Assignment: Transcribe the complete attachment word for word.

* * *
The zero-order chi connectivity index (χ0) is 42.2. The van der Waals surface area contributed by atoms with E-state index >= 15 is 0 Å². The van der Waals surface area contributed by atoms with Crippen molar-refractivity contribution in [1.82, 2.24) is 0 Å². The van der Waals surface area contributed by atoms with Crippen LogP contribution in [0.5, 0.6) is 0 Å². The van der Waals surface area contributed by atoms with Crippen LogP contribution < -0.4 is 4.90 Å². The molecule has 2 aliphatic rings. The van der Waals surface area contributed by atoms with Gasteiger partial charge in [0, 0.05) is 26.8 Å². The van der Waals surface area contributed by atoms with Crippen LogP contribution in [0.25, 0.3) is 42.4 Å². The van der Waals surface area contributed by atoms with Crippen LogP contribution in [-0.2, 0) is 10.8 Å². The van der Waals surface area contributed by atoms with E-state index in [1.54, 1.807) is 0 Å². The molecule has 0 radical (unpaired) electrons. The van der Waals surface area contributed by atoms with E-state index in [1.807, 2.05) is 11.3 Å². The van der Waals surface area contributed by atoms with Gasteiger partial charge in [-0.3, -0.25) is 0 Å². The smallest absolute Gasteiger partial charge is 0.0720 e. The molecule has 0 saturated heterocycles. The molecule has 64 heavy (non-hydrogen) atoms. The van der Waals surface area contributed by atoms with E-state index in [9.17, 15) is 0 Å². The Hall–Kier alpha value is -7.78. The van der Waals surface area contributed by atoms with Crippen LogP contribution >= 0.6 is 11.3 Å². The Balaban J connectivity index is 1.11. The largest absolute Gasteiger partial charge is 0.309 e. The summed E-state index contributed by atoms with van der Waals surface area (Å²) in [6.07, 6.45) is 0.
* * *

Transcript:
The zero-order chi connectivity index (χ0) is 42.2. The van der Waals surface area contributed by atoms with E-state index >= 15 is 0 Å². The van der Waals surface area contributed by atoms with Crippen molar-refractivity contribution in [1.82, 2.24) is 0 Å². The van der Waals surface area contributed by atoms with Crippen LogP contribution in [0.5, 0.6) is 0 Å². The van der Waals surface area contributed by atoms with Crippen LogP contribution < -0.4 is 4.90 Å². The molecule has 2 aliphatic rings. The van der Waals surface area contributed by atoms with Gasteiger partial charge in [0, 0.05) is 26.8 Å². The van der Waals surface area contributed by atoms with Crippen LogP contribution in [0.25, 0.3) is 42.4 Å². The van der Waals surface area contributed by atoms with Crippen LogP contribution in [-0.2, 0) is 10.8 Å². The van der Waals surface area contributed by atoms with E-state index in [1.54, 1.807) is 0 Å². The molecule has 0 radical (unpaired) electrons. The van der Waals surface area contributed by atoms with E-state index in [1.807, 2.05) is 11.3 Å². The van der Waals surface area contributed by atoms with Gasteiger partial charge in [-0.3, -0.25) is 0 Å². The smallest absolute Gasteiger partial charge is 0.0720 e. The molecule has 0 saturated heterocycles. The molecule has 64 heavy (non-hydrogen) atoms. The van der Waals surface area contributed by atoms with E-state index in [9.17, 15) is 0 Å². The Hall–Kier alpha value is -7.78. The van der Waals surface area contributed by atoms with Crippen LogP contribution >= 0.6 is 11.3 Å². The Balaban J connectivity index is 1.11. The largest absolute Gasteiger partial charge is 0.309 e. The summed E-state index contributed by atoms with van der Waals surface area (Å²) in [6.07, 6.45) is 0.